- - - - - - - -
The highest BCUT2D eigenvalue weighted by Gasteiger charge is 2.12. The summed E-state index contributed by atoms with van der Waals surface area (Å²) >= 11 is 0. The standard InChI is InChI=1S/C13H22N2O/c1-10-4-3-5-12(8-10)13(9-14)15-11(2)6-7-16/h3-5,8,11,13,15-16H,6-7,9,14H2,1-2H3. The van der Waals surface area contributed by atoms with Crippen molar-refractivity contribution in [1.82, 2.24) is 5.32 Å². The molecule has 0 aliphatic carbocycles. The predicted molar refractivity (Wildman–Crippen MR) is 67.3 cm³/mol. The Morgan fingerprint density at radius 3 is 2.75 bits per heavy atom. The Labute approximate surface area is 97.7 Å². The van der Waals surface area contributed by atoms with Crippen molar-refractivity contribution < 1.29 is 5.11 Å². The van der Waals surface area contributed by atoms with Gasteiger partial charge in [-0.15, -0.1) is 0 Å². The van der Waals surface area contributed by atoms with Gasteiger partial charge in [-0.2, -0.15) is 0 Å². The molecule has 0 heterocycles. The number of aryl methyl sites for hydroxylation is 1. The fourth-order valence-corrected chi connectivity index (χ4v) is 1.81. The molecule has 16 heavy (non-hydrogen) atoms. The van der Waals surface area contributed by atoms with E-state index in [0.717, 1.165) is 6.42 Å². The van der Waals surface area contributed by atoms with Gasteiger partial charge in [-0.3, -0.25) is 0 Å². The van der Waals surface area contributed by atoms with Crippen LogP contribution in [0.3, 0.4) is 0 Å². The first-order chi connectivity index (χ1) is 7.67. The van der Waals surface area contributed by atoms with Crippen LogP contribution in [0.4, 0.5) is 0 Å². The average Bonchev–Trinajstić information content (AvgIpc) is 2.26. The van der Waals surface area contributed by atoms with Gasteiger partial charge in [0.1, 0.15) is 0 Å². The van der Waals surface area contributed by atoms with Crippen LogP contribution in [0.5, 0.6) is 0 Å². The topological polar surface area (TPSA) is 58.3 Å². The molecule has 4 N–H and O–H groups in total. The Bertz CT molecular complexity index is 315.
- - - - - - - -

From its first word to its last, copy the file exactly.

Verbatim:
The highest BCUT2D eigenvalue weighted by Gasteiger charge is 2.12. The summed E-state index contributed by atoms with van der Waals surface area (Å²) >= 11 is 0. The standard InChI is InChI=1S/C13H22N2O/c1-10-4-3-5-12(8-10)13(9-14)15-11(2)6-7-16/h3-5,8,11,13,15-16H,6-7,9,14H2,1-2H3. The van der Waals surface area contributed by atoms with Crippen molar-refractivity contribution in [1.82, 2.24) is 5.32 Å². The molecule has 0 aliphatic carbocycles. The predicted molar refractivity (Wildman–Crippen MR) is 67.3 cm³/mol. The Morgan fingerprint density at radius 3 is 2.75 bits per heavy atom. The Labute approximate surface area is 97.7 Å². The van der Waals surface area contributed by atoms with Crippen molar-refractivity contribution < 1.29 is 5.11 Å². The van der Waals surface area contributed by atoms with Gasteiger partial charge in [-0.15, -0.1) is 0 Å². The van der Waals surface area contributed by atoms with Gasteiger partial charge in [-0.2, -0.15) is 0 Å². The molecule has 0 heterocycles. The number of aryl methyl sites for hydroxylation is 1. The fourth-order valence-corrected chi connectivity index (χ4v) is 1.81. The molecule has 16 heavy (non-hydrogen) atoms. The van der Waals surface area contributed by atoms with E-state index in [0.717, 1.165) is 6.42 Å². The van der Waals surface area contributed by atoms with Gasteiger partial charge in [-0.3, -0.25) is 0 Å². The van der Waals surface area contributed by atoms with Crippen LogP contribution in [0.3, 0.4) is 0 Å². The first-order chi connectivity index (χ1) is 7.67. The van der Waals surface area contributed by atoms with Crippen LogP contribution in [0.4, 0.5) is 0 Å². The average Bonchev–Trinajstić information content (AvgIpc) is 2.26. The van der Waals surface area contributed by atoms with Gasteiger partial charge in [0.1, 0.15) is 0 Å². The van der Waals surface area contributed by atoms with Crippen LogP contribution in [0.5, 0.6) is 0 Å². The topological polar surface area (TPSA) is 58.3 Å². The molecule has 4 N–H and O–H groups in total. The Bertz CT molecular complexity index is 315.